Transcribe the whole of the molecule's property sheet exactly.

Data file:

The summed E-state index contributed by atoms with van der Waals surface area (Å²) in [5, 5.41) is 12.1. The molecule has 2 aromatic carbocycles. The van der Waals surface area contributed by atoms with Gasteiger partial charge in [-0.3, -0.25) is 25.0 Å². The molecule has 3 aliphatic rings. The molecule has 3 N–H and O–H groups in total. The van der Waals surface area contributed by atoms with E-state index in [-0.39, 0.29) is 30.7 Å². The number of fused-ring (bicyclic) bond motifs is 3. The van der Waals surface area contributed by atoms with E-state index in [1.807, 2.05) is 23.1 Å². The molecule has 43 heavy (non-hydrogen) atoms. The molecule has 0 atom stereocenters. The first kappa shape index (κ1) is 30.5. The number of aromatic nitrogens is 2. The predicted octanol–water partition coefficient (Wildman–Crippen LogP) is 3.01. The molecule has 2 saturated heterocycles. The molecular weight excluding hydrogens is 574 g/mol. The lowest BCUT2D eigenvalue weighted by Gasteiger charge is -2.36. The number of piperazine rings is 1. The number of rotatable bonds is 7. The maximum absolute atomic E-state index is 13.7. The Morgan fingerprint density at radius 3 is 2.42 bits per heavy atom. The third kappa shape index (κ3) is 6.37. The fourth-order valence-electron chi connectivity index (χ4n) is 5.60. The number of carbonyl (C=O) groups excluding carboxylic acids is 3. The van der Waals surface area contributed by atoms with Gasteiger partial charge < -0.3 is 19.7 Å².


The summed E-state index contributed by atoms with van der Waals surface area (Å²) in [5, 5.41) is 12.1. The molecule has 2 aromatic carbocycles. The van der Waals surface area contributed by atoms with Gasteiger partial charge in [-0.3, -0.25) is 25.0 Å². The molecule has 3 aliphatic rings. The molecule has 3 N–H and O–H groups in total. The van der Waals surface area contributed by atoms with E-state index in [-0.39, 0.29) is 30.7 Å². The number of fused-ring (bicyclic) bond motifs is 3. The van der Waals surface area contributed by atoms with E-state index in [1.807, 2.05) is 23.1 Å². The molecule has 43 heavy (non-hydrogen) atoms. The molecule has 0 atom stereocenters. The first kappa shape index (κ1) is 30.5. The number of aromatic nitrogens is 2. The predicted octanol–water partition coefficient (Wildman–Crippen LogP) is 3.01. The molecule has 2 saturated heterocycles. The molecular weight excluding hydrogens is 574 g/mol. The lowest BCUT2D eigenvalue weighted by Gasteiger charge is -2.36. The number of piperazine rings is 1. The number of rotatable bonds is 7. The maximum absolute atomic E-state index is 13.7. The Morgan fingerprint density at radius 3 is 2.42 bits per heavy atom. The third kappa shape index (κ3) is 6.37. The fourth-order valence-electron chi connectivity index (χ4n) is 5.60. The number of carbonyl (C=O) groups excluding carboxylic acids is 3. The van der Waals surface area contributed by atoms with Gasteiger partial charge < -0.3 is 19.7 Å².